Tyler Seguin got his second goal of the game on a 2-on-1 break with Horton. Horton carried down the left side of the Tampa zone, passed the puck across to Seguin, and Seguin ripped a forehand to the far side. It was 4-2 Boston with 13:30 remaining in the second. Tyler Seguin was quickly becoming a Boston icon. The Bruins momentum was put to a halt 1:18 later when Mark Recchi was called for cross-checking, and Tampa was going on the powerplay. It only took the Lightning 19 seconds to cash in on the powerplay, and the deficit was back to one.
Seconds after the halfway mark of the period, the Lightning would get a chance to tie the game. Zdeno Chara was going to the box for tripping, and Tampa had its third powerplay of the game. The lightning zipped the puck around, but the Bruins were able to kill off the penalty. Five minutes later, Lecavalier was going to the box for hooking, and the Bruins had a chance to make it 5-3. 1:14 into the powerplay, Tyler Seguin rifled a shot off the left sidewall, the puck bounced off Roloson and found Michael Ryder, who lifted a backhand shot past Roloson. It was 5-3 Boston with 3:44 left in the second.
As the final minute of the period winded down, Michael Ryder struck again. Ryder picked the rebound of Chris Kelly’s shot off Roloson’s pads and lifted a forehand into the right side of the net. Seguin started the play with a pass from the left wall with a centering pass to Kelly. The final 19 seconds ticked, and the second period was over. Boston had a commanding 6-3 lead going into the final 20 minutes of the game.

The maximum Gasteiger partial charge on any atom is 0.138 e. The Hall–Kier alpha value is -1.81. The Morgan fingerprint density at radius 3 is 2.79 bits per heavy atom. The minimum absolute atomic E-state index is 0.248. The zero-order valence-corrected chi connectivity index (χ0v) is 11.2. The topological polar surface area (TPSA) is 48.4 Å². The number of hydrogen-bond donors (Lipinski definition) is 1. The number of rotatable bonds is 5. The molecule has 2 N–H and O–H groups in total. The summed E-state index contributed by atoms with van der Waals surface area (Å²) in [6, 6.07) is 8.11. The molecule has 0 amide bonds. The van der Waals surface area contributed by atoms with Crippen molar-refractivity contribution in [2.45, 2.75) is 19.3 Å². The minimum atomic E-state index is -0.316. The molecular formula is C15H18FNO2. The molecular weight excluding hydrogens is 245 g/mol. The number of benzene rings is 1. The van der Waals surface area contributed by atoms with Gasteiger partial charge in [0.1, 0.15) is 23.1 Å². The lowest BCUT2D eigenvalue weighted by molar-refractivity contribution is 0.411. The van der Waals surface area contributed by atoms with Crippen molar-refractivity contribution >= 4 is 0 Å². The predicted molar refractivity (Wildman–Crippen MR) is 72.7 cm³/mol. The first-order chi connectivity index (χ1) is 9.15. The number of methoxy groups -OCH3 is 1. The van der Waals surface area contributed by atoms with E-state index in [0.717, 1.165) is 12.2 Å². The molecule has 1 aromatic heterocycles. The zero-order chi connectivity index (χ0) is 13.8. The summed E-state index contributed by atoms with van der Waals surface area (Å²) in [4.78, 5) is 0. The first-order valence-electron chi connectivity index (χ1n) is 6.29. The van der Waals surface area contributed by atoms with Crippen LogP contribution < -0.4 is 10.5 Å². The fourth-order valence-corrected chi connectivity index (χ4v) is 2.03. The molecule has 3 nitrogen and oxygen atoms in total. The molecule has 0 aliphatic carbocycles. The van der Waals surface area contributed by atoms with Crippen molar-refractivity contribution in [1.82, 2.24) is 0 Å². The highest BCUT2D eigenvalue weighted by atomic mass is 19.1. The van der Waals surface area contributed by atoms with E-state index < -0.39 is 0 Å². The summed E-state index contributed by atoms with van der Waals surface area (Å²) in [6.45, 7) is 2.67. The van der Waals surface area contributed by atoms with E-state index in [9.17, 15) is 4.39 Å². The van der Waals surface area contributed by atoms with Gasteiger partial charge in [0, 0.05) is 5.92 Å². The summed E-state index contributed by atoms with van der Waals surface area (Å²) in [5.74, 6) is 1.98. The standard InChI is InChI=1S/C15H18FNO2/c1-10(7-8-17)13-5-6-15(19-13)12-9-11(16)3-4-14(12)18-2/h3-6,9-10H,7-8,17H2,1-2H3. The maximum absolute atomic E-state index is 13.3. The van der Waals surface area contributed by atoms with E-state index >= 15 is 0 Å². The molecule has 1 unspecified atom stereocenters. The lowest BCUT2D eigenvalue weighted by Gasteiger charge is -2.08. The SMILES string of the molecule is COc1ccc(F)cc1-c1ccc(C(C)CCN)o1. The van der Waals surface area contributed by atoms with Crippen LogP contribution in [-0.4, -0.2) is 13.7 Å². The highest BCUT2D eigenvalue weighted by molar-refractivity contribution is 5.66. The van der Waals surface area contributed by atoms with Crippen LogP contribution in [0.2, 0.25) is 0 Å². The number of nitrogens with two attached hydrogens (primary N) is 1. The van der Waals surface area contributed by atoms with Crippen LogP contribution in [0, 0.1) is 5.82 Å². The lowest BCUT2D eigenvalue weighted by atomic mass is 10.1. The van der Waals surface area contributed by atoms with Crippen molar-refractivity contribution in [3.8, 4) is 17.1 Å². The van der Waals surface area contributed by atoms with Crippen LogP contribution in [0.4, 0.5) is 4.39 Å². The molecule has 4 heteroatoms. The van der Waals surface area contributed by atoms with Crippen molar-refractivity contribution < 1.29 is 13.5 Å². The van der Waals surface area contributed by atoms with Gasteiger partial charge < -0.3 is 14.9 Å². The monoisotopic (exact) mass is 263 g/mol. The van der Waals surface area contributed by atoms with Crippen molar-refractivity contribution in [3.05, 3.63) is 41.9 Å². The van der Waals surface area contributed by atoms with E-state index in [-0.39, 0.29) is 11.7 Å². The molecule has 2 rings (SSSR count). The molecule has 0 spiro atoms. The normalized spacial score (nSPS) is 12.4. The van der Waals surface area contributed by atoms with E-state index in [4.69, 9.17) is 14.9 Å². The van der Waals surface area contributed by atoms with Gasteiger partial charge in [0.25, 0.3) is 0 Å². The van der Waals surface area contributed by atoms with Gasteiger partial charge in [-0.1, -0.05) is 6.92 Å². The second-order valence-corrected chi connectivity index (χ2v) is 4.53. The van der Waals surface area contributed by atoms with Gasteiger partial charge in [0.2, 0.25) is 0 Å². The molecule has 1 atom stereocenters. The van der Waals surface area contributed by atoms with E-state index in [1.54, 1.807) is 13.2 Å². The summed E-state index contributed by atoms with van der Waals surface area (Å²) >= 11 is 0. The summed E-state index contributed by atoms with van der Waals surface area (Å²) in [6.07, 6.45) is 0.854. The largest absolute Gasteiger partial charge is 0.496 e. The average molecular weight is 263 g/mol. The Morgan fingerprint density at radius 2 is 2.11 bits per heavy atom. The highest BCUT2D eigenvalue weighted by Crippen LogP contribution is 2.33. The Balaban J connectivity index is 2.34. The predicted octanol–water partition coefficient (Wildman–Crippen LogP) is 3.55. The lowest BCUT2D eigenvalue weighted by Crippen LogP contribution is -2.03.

Bruins Hold on/Win Game Two
Coming into the third period, Dwayne Roloson was pulled from the net, and Mike Smith was substituted in. Nonetheless, just 32 seconds into the third period, Dominic Moore was called for interference, and the Bruins had a chance to make it 7-3. Tampa killed off the penalty, and shortly after, Steven Stamkos ripped a wrist shot past Thomas to make it only a 6-4 Boston lead. After falling in a deep hole in the second period, the Lightning were on a mission in the third period. Seven seconds after the period’s halfway point; the Lightning looked to make it a one-goal game. Nathan Horton was going to the box for elbowing. The Bruins killed off the penalty, but seconds after, Claude Julien called a timeout to refocus his guys.
Coming out of the timeout, it seemed as if it helped Tampa more than Boston. In fact, just 36 seconds after Claude Julien called a timeout, Dominic Moore scored on a wild sequence to make it a one-goal deficit. Victor Hedman knocked a shot that hit the right post, bounced over to hit the left post, and dropped to the ice. Bergenheim swooped in to put it away but shot it wide, and from the left, Moore pushed it into the scrum in front of Thomas, who was down on the ice and had lost his mask, and the puck went into the net.
Tim Thomas was making huge saves with four minutes left in regulation and Tampa desperately trying to tie the game. One of those saves came at the 16:09 mark when Thomas was in a prone position and stopped Marc-Andre Bergeron’s shot. Tim Thomas stopped Victor Hedman’s slap shot with the final seconds winding down, and Boston won game two 6-5.
What a game; after falling in a quick 1-0 hole, the Bruins responded with six goals in the next 39 minutes. Five of them were in the second period alone. Much of the Bruin’s success in game two came from Tyler Seguin. Seguin scored two goals and assisted on two goals. The 19-year-old looked like a seasoned veteran out on the ice for Boston. Another key part of the Bruin’s success in game two was Tim Thomas. Thomas made critical saves in the last five minutes of play. With the series now tied 1-1, the series would resume at Tampa on May 19th.